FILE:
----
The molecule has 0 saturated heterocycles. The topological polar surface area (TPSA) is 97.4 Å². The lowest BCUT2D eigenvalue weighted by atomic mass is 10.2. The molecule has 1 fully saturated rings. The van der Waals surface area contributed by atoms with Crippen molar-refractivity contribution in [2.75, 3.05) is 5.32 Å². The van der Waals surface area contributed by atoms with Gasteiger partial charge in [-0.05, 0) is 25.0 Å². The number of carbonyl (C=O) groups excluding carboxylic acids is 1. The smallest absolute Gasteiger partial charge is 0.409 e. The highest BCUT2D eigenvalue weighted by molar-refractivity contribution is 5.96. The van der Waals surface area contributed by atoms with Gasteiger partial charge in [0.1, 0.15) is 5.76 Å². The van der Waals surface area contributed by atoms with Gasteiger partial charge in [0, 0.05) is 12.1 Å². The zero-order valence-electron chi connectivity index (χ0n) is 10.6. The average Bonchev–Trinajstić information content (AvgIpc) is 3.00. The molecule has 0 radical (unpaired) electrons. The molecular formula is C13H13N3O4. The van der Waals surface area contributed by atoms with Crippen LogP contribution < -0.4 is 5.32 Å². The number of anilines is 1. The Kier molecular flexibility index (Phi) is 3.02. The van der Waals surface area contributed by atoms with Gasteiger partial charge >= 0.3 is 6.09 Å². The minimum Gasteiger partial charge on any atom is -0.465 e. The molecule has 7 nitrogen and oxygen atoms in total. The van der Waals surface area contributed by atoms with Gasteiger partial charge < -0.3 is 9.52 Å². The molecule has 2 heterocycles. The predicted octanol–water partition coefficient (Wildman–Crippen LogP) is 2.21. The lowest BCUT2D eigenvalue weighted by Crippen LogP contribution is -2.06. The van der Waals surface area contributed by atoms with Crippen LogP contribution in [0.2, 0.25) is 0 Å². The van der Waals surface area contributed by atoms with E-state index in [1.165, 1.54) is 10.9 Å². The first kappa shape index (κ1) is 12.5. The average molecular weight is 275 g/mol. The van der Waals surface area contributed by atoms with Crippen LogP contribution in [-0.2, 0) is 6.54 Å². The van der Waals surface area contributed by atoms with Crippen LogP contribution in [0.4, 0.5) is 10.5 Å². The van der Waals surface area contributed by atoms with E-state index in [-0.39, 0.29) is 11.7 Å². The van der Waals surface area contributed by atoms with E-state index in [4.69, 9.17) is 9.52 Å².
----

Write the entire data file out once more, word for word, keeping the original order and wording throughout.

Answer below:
The molecule has 0 saturated heterocycles. The topological polar surface area (TPSA) is 97.4 Å². The lowest BCUT2D eigenvalue weighted by atomic mass is 10.2. The molecule has 1 fully saturated rings. The van der Waals surface area contributed by atoms with Crippen molar-refractivity contribution in [2.75, 3.05) is 5.32 Å². The van der Waals surface area contributed by atoms with Gasteiger partial charge in [-0.05, 0) is 25.0 Å². The number of carbonyl (C=O) groups excluding carboxylic acids is 1. The smallest absolute Gasteiger partial charge is 0.409 e. The highest BCUT2D eigenvalue weighted by molar-refractivity contribution is 5.96. The van der Waals surface area contributed by atoms with Gasteiger partial charge in [0.1, 0.15) is 5.76 Å². The van der Waals surface area contributed by atoms with Gasteiger partial charge in [0, 0.05) is 12.1 Å². The zero-order valence-electron chi connectivity index (χ0n) is 10.6. The average Bonchev–Trinajstić information content (AvgIpc) is 3.00. The molecule has 0 radical (unpaired) electrons. The molecular formula is C13H13N3O4. The van der Waals surface area contributed by atoms with Crippen LogP contribution < -0.4 is 5.32 Å². The number of anilines is 1. The Kier molecular flexibility index (Phi) is 3.02. The van der Waals surface area contributed by atoms with Gasteiger partial charge >= 0.3 is 6.09 Å². The minimum Gasteiger partial charge on any atom is -0.465 e. The molecule has 7 nitrogen and oxygen atoms in total. The van der Waals surface area contributed by atoms with Gasteiger partial charge < -0.3 is 9.52 Å². The molecule has 2 heterocycles. The predicted octanol–water partition coefficient (Wildman–Crippen LogP) is 2.21. The lowest BCUT2D eigenvalue weighted by Crippen LogP contribution is -2.06. The van der Waals surface area contributed by atoms with Crippen LogP contribution in [0.2, 0.25) is 0 Å². The van der Waals surface area contributed by atoms with E-state index in [1.165, 1.54) is 10.9 Å². The first kappa shape index (κ1) is 12.5. The average molecular weight is 275 g/mol. The van der Waals surface area contributed by atoms with Crippen LogP contribution in [-0.2, 0) is 6.54 Å². The van der Waals surface area contributed by atoms with Crippen LogP contribution in [0.4, 0.5) is 10.5 Å². The van der Waals surface area contributed by atoms with E-state index in [-0.39, 0.29) is 11.7 Å². The van der Waals surface area contributed by atoms with E-state index in [4.69, 9.17) is 9.52 Å².